Duration of audio files

I've been looking for a way to derive audio file duration in milliseconds for nearly two days to no avail.
Actually what I'm trying to do is mix audio on the fly from my program.
Does anybody have a very simple way to extract the exif data or get duration another way without using windows specific tools as I'm a Linux user?

Thanks for reading, Tom
Depends on format of the audio file in question. The ffmpeg library can handle pretty much any common audio/video format in existence, so you might want to look into that.

You can run:
ffprobe -v error -show_entries format=duration -of default=noprint_wrappers=1:nokey=1 input.mp3

where "input.mp3" is just an example of a filename you would give it; it could be a video file as well.
This will output the duration in seconds.

Source: https://ankitshah009.blogspot.com/2018/01/how-to-get-video-or-audio-duration-of.html

ffmpeg: https://ffmpeg.org/download.html
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Thank you Ganado,
If I convert the files to mp3 that would provide enough resolution for what I'm experimenting with.

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tom@tom-Latitude-E6420:~$ ffprobe -v error -show_entries format=duration -of default=noprint_wrappers=1:nokey=1 test.wav
5.000000
tom@tom-Latitude-E6420:~$ ffprobe -v error -show_entries format=duration -of default=noprint_wrappers=1:nokey=1 test.mp3
5.184000


but then it gets more complicated since I'd have to have it write the output to a file, read the file into a string, and convert the string into a double every time it runs.
Is there a more direct way of figuring the duration?
It got it using system() to call ffmpeg and write duration to a file,
then pulling it into a double "var0" using infile >> var0; and var0 = var0 * 1000;

system() being resource heavy I'm open to any suggestions to streamline the process.
Okay, I'll start off by saying that I'm not too experienced in using audio-related C/C++ libraries, so unless somebody else responds to your post with better information, my advice would be to do searches like: "C++ duration of mp3 file", "C++ duration of wav file" and you'll find results and suggested libraries/techniques to use.

Concerning ffmpeg...
I think ffmpeg is built on a set of libraries that you could call instead of spinning up a new process. If you want to use ffmpeg as a library, apparently you need to link to against libavcodec and libavformat (and maybe a few others?).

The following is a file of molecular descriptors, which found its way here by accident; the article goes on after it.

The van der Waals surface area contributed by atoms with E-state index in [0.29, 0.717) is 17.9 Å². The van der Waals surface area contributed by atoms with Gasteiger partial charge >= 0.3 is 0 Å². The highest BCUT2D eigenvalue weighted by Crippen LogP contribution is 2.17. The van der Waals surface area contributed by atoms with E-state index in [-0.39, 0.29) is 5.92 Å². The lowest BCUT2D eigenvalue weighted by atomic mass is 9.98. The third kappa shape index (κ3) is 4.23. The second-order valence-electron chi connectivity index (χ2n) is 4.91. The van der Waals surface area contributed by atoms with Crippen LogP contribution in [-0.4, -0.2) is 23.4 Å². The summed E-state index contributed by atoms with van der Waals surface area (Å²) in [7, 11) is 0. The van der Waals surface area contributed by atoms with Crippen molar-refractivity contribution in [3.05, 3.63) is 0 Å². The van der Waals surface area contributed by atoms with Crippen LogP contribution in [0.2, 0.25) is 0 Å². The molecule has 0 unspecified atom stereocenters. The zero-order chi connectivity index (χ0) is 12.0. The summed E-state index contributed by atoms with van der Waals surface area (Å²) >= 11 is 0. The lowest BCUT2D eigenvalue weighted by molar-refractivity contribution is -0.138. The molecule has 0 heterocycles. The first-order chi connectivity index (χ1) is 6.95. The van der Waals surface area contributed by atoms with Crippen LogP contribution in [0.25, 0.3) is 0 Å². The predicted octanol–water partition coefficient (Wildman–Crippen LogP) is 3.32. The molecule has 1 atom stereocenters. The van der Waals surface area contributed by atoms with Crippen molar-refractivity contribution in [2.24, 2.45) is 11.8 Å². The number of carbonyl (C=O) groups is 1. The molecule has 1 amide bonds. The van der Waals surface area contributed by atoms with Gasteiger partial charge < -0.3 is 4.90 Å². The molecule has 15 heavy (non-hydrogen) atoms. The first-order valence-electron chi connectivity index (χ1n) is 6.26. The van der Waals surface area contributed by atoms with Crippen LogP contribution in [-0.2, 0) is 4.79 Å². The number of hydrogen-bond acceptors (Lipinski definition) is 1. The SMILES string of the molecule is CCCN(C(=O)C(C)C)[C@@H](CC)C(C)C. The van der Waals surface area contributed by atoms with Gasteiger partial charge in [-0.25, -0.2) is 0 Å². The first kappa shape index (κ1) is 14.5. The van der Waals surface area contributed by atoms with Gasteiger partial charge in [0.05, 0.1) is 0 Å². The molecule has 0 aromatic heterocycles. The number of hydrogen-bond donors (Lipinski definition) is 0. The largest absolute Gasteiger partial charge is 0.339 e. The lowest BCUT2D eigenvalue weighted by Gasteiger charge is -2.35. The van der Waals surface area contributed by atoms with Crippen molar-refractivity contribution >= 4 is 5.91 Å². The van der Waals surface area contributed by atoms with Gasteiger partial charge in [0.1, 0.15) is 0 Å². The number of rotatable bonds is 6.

See: https://stackoverflow.com/questions/2401764/can-ffmpeg-be-used-as-a-library-instead-of-a-standalone-program

In addition to the above link, I would also check out: https://stackoverflow.com/questions/2641460/ffmpeg-c-api-documentation-tutorial

Explore both those links, and I think you'll find documentation/tutorials on how to actually use the functionality of ffmpeg directly as a library.

I also found this link: https://stackoverflow.com/questions/6451814/how-to-use-libavcodec-ffmpeg-to-find-duration-of-video-file

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That being said, even if you do eventually figure out how to get the above to work, I feel like it is using a sledgehammer on a fly, because ffmpeg/libav can do an enormous amount of multimedia stuff, and it sounds like you only need to a small portion of it. It may be simpler to use two libraries, one for reading/writing wav files, and one for reading/writing mp3 files. Depending on how simple the header format of a wav file or mp3 file is, you maybe able to directly read from the headers themselves to get the information you're looking for (open the file in binary mode).
https://stackoverflow.com/questions/23776115/get-mp3-length-in-c
https://stackoverflow.com/questions/13660777/c-reading-the-data-part-of-a-wav-file
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Oh yeah I see the sledgehammer, I'm not against using ffmpeg so much as system().
I'll keep working on it it's great to have something working. I've already got it in a function so really if a better option comes it'll be a simple matter to swap out the function.
I'll read through those links, thank you for all the help.
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